Bringing the gym experience home with human-centred design
With more people exercising at home via digital, we explore how behavioural motivation is playing a part in product design.Read more
The world of health, fitness and wellbeing was flipped upside down in 2020, when all the gym goers in the country were forced to swap the weight room for their living room, therapist offices became Zoom meetings and the healthcare industry went (to some degree) remote. As we emerge into the new normal, the question is: how these industries can get the best from digital beyond the pandemic? And how can they utilise what they’ve learned throughout last year and apply it to better serve their customers in the future?
The outbreak of COVID-19 undoubtedly accelerated the need for digital healthcare. The closure of gyms and mental health services over the last 12 months meant digital became the key channel to engage with customers – and survive this challenging period. But even before 2020, healthcare providers had begun to take advantage of the benefits of digital technology. The main goal of these initiatives is to make healthcare services, like the NHS, more accessible to those from excluded or deprived areas, those for whom travelling to and from medical centres or hospitals is challenging, and more recently, those who have been shielding.
Moving away from healthcare as a whole, everyday tech has been tailored to support the digital transformation of the healthcare and wellbeing sector. Smartwatches, from the likes of Apple and Samsung, have granted their customers faster access to their physical health details, with interesting outcomes. The innovative features such as Apple’s single strand ECG tech and Samsung’s cuffless blood pressure monitor allows the user to be more conscious of their cardiovascular health at any time. A great step showcasing how tech can be used to support in-person check-ups.
Digital mental health and wellbeing services are not a new concept. Apps like Betterhelp, who have been around since 2013, strive to make ‘professional counseling accessible, affordable, and convenient’; and Headspace, who launched in 2010, are working to ‘improve the health and happiness of the world’. But it’s only in recent months that Zoom, Facetime and Skype became the new therapist’s office, at least to this level.
Digital options often provide a more accessible and usually more affordable route. Virtual therapy also offers support for those who cannot access or accommodate the requirements of in-person counselling within their day-to-day lives. But the challenge with remote digital mental health services lies in replicating the supportive atmosphere that face-to-face conversations can give, which is something that many found lacking in current digital solutions. For many counsellors, the ability to see the body language and tone of voice of their clients in real time can be imperative. And hiding behind a screen can in some cases hinder the progress.
Whilst different options are there to suit various needs, can there be a way that the traditional and the digital can come together in the new normal? Perhaps bringing together the flexibility of digital and the connection provided by in-person sessions will allow those who use mental health services to draw from the best parts of each.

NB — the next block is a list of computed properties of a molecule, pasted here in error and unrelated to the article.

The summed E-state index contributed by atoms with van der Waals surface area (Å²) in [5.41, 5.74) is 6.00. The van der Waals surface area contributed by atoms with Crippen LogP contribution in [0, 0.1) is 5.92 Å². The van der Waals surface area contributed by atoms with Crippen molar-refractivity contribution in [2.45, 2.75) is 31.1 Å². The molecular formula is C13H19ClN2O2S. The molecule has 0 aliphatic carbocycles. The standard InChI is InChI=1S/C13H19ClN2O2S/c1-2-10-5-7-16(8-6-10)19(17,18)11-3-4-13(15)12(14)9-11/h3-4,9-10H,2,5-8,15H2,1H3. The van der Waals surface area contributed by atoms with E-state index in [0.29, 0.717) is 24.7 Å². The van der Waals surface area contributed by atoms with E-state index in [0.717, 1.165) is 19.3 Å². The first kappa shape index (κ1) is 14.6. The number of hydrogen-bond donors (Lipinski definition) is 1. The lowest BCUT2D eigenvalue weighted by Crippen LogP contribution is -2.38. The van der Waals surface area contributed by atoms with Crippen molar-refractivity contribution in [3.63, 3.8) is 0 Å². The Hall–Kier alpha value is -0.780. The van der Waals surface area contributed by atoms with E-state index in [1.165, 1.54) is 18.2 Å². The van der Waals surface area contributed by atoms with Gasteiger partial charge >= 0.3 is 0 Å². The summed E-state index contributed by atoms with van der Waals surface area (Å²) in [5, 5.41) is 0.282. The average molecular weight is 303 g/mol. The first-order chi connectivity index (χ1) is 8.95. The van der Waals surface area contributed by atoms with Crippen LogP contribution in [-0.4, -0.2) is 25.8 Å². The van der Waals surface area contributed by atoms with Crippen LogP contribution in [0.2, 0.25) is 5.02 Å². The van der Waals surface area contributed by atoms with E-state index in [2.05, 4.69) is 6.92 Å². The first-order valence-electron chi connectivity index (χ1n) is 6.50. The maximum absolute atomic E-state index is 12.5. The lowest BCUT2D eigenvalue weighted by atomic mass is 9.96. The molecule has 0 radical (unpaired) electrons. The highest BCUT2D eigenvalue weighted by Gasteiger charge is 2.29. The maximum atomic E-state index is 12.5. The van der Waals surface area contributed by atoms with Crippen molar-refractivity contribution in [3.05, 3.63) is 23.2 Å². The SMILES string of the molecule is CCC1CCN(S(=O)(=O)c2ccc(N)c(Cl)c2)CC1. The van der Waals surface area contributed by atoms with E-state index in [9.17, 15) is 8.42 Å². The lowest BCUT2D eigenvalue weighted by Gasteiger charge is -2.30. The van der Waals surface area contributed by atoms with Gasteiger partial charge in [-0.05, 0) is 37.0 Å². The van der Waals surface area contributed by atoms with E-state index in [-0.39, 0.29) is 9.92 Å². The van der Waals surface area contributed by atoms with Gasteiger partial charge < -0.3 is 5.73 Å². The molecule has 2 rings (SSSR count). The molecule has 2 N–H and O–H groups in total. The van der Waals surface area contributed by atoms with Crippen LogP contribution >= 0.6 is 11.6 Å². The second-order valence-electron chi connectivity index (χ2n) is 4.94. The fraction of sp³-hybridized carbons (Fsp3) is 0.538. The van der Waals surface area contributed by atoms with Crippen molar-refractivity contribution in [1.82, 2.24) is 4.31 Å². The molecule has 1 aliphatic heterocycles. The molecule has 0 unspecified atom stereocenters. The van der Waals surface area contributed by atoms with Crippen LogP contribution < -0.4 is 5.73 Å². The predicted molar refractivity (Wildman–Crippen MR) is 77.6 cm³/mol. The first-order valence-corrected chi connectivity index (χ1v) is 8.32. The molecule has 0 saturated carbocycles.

The concept of home workouts has already been gaining traction thanks to the development of high tech fitness equipment, like Peloton, who gave users the benefits of a spin class without the need to leave their homes. Over the years, we’ve also seen a strong growth in Youtube classes, giving fitness influencers and brands a platform to run their workouts and earn a fair amount of income. Like Alo Yoga, who have been making workout videos since 2012 and at the height of the pandemic saw an increase of over 300% in their platform’s engagement, a 40% rise in views and a 50% increase in watch time. For brands who’ve always been firmly rooted in a digital space, the changes from the last year led to a huge spike in purchases. Wearable tech providers, like Apple, Samsung and Garmin have seen a 20% increase in sales over the last year. But, for the more traditional fitness providers like gyms and workout class centres, memberships had to often be paused or cancelled because of the lockdown closures. This led to a revolution in how these brick and mortar fitness centres delivered their services. London fitness company Frame used the vast reach of Instagram to ask their audience what classes they were missing the most during lockdown. This then helped with the development of their new digital system Frame Online, a digital service where users have access to hundreds of fitness classes which can be live streamed or watched on demand. The main asset to digitising fitness is the huge increase of accessibility. Online workouts let customers exercise at any time and anywhere – somewhat eradicating the challenges and lack of flexibility from gym timetables and opening hours.
Psycle, a workout company we’re currently working with, took it a step further – using behavioural science and digital customer experience innovation to respond to the challenges of COVID-19 and lockdowns through moving to a digital delivery of their classes. The aim for “Psycle at Home” is to create a hybrid of online and offline product delivery – an alternative digital subscription for customers during lockdown.
Digital has made its way into almost every aspect of our lives. So why shouldn’t it be at the front and centre of health and wellness? There are so many opportunities for the sector to embrace the power of digital, and it will be interesting to see how brands continue to take advantage in the post-COVID world.